Violence against children continues in conflicts around the world
Children continue to suffer grave rights violations in 23 countries, confirms the Secretary-General’s Annual Report on Children and Armed Conflict.
Toronto and Juba, South Sudan, 2 July 2014– In 2013 children were recruited and used by fighting forces, killed or maimed, and were victims of sexual violence or other grave violations of their rights in 23 conflicts around the world. These are some of the findings unveiled this week in the Annual Report of the Secretary-General on children and armed conflict.
Throughout 2013, the United Nations documented cases of children recruited and used by national armies and armed groups fighting wars in the Central African Republic, South Sudan, Syria, and in 11 other countries. The report also noted an increase in the number of children killed or mutilated in countries such as Afghanistan, Syria and Iraq.
“Conflicts in South Sudan, the Central African Republic, Syria and Iraq have children teetering on the edge of catastrophe,” said David Morley, President and CEO of UNICEF Canada speaking from Juba, South Sudan. “Given the scale and urgency of these crises, UNICEF has escalated its emergency response to the highest possible level.”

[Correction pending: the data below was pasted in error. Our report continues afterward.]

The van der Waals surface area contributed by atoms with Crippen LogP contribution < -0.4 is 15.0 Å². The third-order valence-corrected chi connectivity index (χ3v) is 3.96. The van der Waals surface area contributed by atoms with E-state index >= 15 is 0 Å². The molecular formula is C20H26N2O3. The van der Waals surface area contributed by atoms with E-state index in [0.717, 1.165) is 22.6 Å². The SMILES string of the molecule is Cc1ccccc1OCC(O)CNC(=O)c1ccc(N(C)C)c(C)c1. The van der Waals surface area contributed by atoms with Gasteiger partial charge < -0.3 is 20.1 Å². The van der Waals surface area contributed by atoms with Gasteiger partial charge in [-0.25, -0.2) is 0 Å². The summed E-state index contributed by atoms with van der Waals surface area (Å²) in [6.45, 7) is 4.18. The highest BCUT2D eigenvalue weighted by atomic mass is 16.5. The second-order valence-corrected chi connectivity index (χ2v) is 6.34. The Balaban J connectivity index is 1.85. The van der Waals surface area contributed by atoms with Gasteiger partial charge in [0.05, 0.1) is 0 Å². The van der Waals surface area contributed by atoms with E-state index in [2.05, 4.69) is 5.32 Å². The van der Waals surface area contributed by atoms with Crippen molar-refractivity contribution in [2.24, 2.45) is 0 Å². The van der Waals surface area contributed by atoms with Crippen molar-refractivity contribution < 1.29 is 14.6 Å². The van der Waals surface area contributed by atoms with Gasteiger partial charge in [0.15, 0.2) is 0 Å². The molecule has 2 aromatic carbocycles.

While UNICEF responds to over 200 emergencies every year, this is the first time in its history where the agency has addressed four emergencies of this scale all at once. All four countries are listed in the UN Secretary General’s Report as children of all ages continue to experience widespread violations of their rights.
In South Sudan, the conflict that erupted in December 2013 erased most of the progress achieved to protect children since the country’s independence almost three years ago.
A week ago, the Government of South Sudan committed to ending grave violations against children and to restart the implementation of the Action Plan signed in 2012 to end and prevent the recruitment and use of children by the army.
“I sincerely hope that the anniversary of South Sudan will be one to remember - one where all parties to the conflict firmly commit to turning the page on the recruitment and use of children in armed forces,” said David Morley. “The plight of the children I have met here in South Sudan must not be forgotten. We must always remember: there are no enemy children”.
Note to editors:
David Morley, President and CEO of UNICEF Canada is currently in South Sudan visiting Juba, Bor and Malakal and is available for comment until July 3 and in Canada beginning July 7.
The 2013 annual report covers 23 conflict situations. Fifty-nine parties to conflict are listed for grave violations against children in the annexes of the report, including 51 armed groups and seven armed forces in 15 country situations.
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